This week I wanted to continue working with the concept of concurrency and aligning rhythms with each block of code, but instead of working with samples, we were going to use synths to incorporate some more melodic elements. The main concept I wanted to stress during this lesson was that we are working with a definitive amount of time. There is a beginning and an end to this section of music we are going to make. Since all the blocks are playing together at the same time, we want each in_thread block we make to last for the same amount of time. I realized this could be a somewhat abstract concept when working with just sound, so I wanted to incorporate a simple visual accompaniment to try and reinforce this concept. I had done something similar in the last lesson making drum beats and I felt like that really helped. So I make a simple rectangle on the board and told the students, this is going to represent the section of music I want to make. It is going to last for a certain amount of time.
I am going to measure the amount of time in beats. This section is going to last for a certain amount of beats. Ultimately you can choose how long it is. It could be 4 beats or 8, 9, 12, 16 , 25 etc. But the point is that every different sound you have playing along needs to last for that amount of beats. For this example, I am going to have my section last for 8 beats. I am going to start simple by just using a bass drum to mark those 8 beats. I wrote a simple block of code to show 8 beats of a bass drum and made a variable for my sleep value as we had done in the last lesson:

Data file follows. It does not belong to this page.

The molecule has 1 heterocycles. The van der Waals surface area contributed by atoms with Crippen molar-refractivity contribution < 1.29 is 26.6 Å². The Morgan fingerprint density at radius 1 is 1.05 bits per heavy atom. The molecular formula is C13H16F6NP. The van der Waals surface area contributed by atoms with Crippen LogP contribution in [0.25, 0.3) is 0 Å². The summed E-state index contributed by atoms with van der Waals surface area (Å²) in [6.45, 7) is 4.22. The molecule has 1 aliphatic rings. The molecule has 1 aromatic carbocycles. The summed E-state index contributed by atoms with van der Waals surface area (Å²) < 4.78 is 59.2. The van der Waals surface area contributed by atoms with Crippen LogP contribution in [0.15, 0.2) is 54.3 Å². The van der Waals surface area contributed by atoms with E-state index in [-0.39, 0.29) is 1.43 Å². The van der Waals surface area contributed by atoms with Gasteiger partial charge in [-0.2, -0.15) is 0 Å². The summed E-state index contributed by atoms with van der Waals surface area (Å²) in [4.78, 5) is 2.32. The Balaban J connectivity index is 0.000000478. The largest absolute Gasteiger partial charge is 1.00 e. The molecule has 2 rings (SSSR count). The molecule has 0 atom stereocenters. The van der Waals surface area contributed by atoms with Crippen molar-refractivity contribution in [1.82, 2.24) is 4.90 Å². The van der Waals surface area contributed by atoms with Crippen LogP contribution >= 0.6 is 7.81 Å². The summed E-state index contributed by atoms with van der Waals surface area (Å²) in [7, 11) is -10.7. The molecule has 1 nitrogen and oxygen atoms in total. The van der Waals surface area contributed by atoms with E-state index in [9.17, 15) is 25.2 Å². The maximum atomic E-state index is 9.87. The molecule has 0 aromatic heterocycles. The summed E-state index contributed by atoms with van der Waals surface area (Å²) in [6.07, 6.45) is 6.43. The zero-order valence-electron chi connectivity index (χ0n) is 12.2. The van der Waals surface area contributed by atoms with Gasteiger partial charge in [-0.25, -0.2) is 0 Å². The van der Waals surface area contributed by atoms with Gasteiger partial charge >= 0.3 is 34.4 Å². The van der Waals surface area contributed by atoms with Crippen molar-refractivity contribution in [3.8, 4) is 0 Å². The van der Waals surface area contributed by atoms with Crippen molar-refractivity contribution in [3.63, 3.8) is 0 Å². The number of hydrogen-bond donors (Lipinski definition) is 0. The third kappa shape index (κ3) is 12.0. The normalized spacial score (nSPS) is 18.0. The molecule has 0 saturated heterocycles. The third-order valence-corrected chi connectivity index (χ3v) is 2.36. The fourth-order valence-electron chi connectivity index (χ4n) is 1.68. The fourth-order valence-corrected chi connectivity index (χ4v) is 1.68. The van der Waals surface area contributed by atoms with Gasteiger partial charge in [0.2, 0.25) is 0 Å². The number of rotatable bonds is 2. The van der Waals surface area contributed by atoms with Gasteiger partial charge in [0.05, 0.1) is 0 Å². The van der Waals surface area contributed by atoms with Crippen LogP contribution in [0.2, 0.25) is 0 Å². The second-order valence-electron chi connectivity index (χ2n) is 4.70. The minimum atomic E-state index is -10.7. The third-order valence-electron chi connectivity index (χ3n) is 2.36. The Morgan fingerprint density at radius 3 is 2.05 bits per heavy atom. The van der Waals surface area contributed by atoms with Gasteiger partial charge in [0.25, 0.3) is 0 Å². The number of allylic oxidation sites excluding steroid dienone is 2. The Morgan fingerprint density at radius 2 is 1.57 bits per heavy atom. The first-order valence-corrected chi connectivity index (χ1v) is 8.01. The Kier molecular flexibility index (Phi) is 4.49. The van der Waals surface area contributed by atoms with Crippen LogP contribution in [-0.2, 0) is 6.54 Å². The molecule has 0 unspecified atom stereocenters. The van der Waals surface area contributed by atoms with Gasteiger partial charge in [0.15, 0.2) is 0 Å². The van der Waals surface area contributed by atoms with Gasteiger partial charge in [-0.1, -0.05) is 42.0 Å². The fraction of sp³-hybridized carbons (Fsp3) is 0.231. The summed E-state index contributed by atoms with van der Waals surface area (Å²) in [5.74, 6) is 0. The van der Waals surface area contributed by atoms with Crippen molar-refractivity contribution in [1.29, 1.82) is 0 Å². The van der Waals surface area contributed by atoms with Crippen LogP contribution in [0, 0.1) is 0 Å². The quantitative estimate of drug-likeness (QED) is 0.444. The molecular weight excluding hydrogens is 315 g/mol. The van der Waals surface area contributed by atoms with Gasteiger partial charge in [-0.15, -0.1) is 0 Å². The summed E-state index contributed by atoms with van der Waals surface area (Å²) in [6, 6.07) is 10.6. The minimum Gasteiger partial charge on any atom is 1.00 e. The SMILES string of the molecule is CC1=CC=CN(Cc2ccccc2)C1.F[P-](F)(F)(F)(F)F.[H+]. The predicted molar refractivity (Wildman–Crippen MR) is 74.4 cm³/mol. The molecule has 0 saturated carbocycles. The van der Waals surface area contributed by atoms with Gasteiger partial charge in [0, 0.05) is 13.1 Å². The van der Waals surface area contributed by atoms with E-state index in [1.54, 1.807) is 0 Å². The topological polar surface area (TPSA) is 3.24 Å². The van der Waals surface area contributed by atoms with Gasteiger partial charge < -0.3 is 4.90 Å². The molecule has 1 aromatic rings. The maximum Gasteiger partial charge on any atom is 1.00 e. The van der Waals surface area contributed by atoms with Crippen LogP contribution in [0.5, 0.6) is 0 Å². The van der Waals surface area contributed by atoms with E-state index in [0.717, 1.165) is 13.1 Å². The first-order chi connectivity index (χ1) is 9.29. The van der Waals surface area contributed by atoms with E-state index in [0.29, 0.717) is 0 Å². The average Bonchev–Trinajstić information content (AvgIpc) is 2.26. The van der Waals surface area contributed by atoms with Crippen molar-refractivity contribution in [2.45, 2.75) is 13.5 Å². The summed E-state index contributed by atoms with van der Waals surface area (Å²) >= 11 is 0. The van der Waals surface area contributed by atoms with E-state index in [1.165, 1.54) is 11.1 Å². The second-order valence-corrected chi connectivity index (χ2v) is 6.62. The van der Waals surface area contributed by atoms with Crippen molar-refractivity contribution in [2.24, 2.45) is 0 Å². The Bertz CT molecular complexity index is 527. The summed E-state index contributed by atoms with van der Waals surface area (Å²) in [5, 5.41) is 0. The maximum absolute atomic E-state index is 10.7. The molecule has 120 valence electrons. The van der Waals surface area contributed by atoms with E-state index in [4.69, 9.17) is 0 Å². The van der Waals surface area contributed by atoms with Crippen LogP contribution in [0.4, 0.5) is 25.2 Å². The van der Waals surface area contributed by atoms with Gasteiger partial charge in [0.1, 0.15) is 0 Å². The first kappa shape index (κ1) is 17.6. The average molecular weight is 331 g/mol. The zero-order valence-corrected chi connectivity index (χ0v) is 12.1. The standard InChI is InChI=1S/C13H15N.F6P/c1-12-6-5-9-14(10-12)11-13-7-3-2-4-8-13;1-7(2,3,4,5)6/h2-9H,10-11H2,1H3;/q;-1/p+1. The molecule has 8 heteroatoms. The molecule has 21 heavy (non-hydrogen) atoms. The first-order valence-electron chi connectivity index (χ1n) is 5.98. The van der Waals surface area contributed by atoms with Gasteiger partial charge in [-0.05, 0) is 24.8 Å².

t = 1 8.times do sample :bd_haus sleep t end
I then played it for them and counted each bass drum to drive home the point that there was 8 beats. I then went back to the drawing of the rectangle and drew a line to mark a section that represented the bass drum sound. I then divided that section into 8 equal parts and said each part represents one bass drum sound, so in total there are 8 bass drums. I played the code again while displaying the visual example and each bass drum hit, I pointed to the next part of the section.
Next I want to add another sound. I am going to add a bassline. So I first drew another section alongside the bass drum to indicate this was a separate track but they are running next to each other to show that they will be playing at the same time. I said I was going to start simple by having the same number of bass notes as bass drum notes which was 8, so I divided the new section into 8 parts. I then added some code to go with this. I kept the bass drum at the bottom and added the new code above starting with an in_thread block. One reason I did this was that I felt it might be confusing starting with an in_thread block with only one sound playing. I’ve been trying to avoid including code that isn’t relevant because the kids will sometimes copy everything I do and that leads to problems down the line. I have seen them include code they don’t need but because they saw me do it at some point, they put it in without fully understanding why. I added this block of code: